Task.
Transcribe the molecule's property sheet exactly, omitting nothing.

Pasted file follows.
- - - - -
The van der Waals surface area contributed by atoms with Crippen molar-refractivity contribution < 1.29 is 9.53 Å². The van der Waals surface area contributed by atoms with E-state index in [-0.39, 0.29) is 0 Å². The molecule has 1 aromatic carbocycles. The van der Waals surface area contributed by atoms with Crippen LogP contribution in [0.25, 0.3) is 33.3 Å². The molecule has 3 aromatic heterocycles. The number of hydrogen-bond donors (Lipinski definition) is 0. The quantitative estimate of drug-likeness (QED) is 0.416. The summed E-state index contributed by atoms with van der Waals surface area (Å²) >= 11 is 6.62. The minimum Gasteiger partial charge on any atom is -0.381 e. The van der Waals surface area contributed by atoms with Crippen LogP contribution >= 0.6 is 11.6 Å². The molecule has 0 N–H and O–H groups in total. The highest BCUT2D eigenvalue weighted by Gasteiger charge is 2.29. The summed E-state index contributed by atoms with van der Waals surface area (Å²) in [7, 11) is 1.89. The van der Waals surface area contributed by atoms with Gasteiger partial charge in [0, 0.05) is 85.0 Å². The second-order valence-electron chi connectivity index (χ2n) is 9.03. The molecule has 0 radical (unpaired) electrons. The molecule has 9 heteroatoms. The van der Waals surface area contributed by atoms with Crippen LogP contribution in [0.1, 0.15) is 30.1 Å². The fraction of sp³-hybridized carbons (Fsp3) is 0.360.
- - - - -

The van der Waals surface area contributed by atoms with Crippen molar-refractivity contribution < 1.29 is 9.53 Å². The van der Waals surface area contributed by atoms with E-state index in [-0.39, 0.29) is 0 Å². The molecule has 1 aromatic carbocycles. The van der Waals surface area contributed by atoms with Crippen LogP contribution in [0.25, 0.3) is 33.3 Å². The molecule has 3 aromatic heterocycles. The number of hydrogen-bond donors (Lipinski definition) is 0. The quantitative estimate of drug-likeness (QED) is 0.416. The summed E-state index contributed by atoms with van der Waals surface area (Å²) >= 11 is 6.62. The minimum Gasteiger partial charge on any atom is -0.381 e. The van der Waals surface area contributed by atoms with Crippen LogP contribution >= 0.6 is 11.6 Å². The molecule has 0 N–H and O–H groups in total. The highest BCUT2D eigenvalue weighted by Gasteiger charge is 2.29. The summed E-state index contributed by atoms with van der Waals surface area (Å²) in [7, 11) is 1.89. The van der Waals surface area contributed by atoms with Gasteiger partial charge in [0, 0.05) is 85.0 Å². The second-order valence-electron chi connectivity index (χ2n) is 9.03. The molecule has 0 radical (unpaired) electrons. The molecule has 9 heteroatoms. The van der Waals surface area contributed by atoms with Crippen LogP contribution in [0.1, 0.15) is 30.1 Å². The fraction of sp³-hybridized carbons (Fsp3) is 0.360.